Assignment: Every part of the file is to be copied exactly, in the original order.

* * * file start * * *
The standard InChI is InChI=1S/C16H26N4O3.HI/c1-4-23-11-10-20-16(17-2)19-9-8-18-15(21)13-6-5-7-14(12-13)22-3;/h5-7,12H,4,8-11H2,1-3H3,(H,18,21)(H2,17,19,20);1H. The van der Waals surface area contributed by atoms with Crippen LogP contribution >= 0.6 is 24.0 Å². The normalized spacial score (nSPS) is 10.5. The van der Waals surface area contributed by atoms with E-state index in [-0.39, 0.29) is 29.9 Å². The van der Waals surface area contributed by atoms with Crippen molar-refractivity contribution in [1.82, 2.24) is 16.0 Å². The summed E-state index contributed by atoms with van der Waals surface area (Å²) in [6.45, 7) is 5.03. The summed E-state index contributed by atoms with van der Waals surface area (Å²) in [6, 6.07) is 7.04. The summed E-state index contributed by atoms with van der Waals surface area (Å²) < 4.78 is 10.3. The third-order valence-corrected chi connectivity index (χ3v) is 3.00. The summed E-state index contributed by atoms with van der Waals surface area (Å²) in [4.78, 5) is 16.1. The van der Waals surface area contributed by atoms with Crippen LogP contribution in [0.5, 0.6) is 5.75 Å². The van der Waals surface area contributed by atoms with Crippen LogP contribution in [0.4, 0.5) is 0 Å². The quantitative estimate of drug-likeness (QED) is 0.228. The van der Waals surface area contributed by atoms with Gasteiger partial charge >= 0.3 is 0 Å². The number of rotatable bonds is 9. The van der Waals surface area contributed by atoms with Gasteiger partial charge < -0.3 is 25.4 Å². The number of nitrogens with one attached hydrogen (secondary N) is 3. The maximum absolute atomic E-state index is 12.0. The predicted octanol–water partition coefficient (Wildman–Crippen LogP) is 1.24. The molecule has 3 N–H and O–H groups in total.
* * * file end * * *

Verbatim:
The standard InChI is InChI=1S/C16H26N4O3.HI/c1-4-23-11-10-20-16(17-2)19-9-8-18-15(21)13-6-5-7-14(12-13)22-3;/h5-7,12H,4,8-11H2,1-3H3,(H,18,21)(H2,17,19,20);1H. The van der Waals surface area contributed by atoms with Crippen LogP contribution >= 0.6 is 24.0 Å². The normalized spacial score (nSPS) is 10.5. The van der Waals surface area contributed by atoms with E-state index in [-0.39, 0.29) is 29.9 Å². The van der Waals surface area contributed by atoms with Crippen molar-refractivity contribution in [1.82, 2.24) is 16.0 Å². The summed E-state index contributed by atoms with van der Waals surface area (Å²) in [6.45, 7) is 5.03. The summed E-state index contributed by atoms with van der Waals surface area (Å²) in [6, 6.07) is 7.04. The summed E-state index contributed by atoms with van der Waals surface area (Å²) < 4.78 is 10.3. The third-order valence-corrected chi connectivity index (χ3v) is 3.00. The summed E-state index contributed by atoms with van der Waals surface area (Å²) in [4.78, 5) is 16.1. The van der Waals surface area contributed by atoms with Crippen LogP contribution in [0.5, 0.6) is 5.75 Å². The van der Waals surface area contributed by atoms with Crippen LogP contribution in [0.4, 0.5) is 0 Å². The quantitative estimate of drug-likeness (QED) is 0.228. The van der Waals surface area contributed by atoms with Gasteiger partial charge >= 0.3 is 0 Å². The number of rotatable bonds is 9. The van der Waals surface area contributed by atoms with Gasteiger partial charge < -0.3 is 25.4 Å². The number of nitrogens with one attached hydrogen (secondary N) is 3. The maximum absolute atomic E-state index is 12.0. The predicted octanol–water partition coefficient (Wildman–Crippen LogP) is 1.24. The molecule has 3 N–H and O–H groups in total.